Timber Harvesting Effects on Spatial Variability of Southeastern U.S. Piedmont Soil Properties

  • Authors: Shaw, J.N.; Carter, Emily A.
  • Publication Year: 2002
  • Publication Series: Miscellaneous Publication
  • Source: Soil Science 2002;167:288-302


Site-specific forestry requires detailed characterization of the spatial distribution of forest soil properties and the magnitude of harvesting impacts in order to prescribe appropriate management schemes. Furthermore, evaluation of the effects of timber harvesting on soil properties conducted on a landscape scale improves the interpretive value of soil survey data. Questions exist regarding the extent and spatial distribution of the effects of timber harvesting on eroded soils of the Alabama Piedmont. We evaluated the impacts of clear-cut harvesting on the temporal and spatial variability of bulk density (p,), soil strength, and water content (Og) at three sites in the Alabama Piedmont where timber was predominantly mature plantation stands of loblolly pine (Pinus taeda L.). Preharvest spatial variability of texture, surface horizon thickness, and soil organic carbon (SOC) within single soi: mapping delineations was also evaluated. Soils were moderately to severely eroded aud classified in fine, kaolinitic, thermic Typic and Rhcdic Kanhapludult and Kandiudult families. Although significant increases (P < 0.05) in pb, were observed after timber harvesting for some of the trafficking class-depth interval combinations at all sites, the largest increases were observed at the moderately eroded site. Harvesting timber increased soil strength by 25.1% on the moderately eroded site, with increases occurring to a 40-cm depth in skid trails. Results suggested the degree of harvesting impacts were eroion phase dependent, with greater impacts on moderately versus severely eroded soils. Geostatistical analyses indicated that pre-harvest clay and surface thickness were more highly spatially correlated than preharvest SOC, which may be related to erosion processes. Analyses also suggested harvesting slightly increased the overall spatial variablity of pb, soil strength, and Og. These results suggest that the establishment of site-specific forest tillage zones to ameliorate compaction may be impractical to implement because of the increases in spatial variability of these properties.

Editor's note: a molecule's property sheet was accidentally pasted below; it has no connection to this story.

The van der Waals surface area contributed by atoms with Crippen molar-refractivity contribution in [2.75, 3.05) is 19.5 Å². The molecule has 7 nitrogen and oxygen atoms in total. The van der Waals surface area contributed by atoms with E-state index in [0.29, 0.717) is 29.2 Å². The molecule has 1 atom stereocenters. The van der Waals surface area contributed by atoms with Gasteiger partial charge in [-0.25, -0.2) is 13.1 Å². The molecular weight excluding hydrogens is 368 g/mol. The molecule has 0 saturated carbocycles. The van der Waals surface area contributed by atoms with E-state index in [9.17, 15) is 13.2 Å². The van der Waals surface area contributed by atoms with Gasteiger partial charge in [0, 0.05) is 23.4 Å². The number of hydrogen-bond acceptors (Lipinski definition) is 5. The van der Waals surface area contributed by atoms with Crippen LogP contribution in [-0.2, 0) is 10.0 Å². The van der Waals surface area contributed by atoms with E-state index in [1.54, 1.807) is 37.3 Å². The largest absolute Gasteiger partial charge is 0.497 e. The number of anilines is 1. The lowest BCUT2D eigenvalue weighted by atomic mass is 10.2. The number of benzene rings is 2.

• Citation: Shaw, J.N.; Carter, Emily A. 2002. Timber Harvesting Effects on Spatial Variability of Southeastern U.S. Piedmont Soil Properties. Soil Science 2002;167:288-302
  • Keywords: Geostatistics, Piedmont, timber harvesting, Ultisols, soil survey
  • Posted Date: April 1, 1980
  • Modified Date: August 22, 2006
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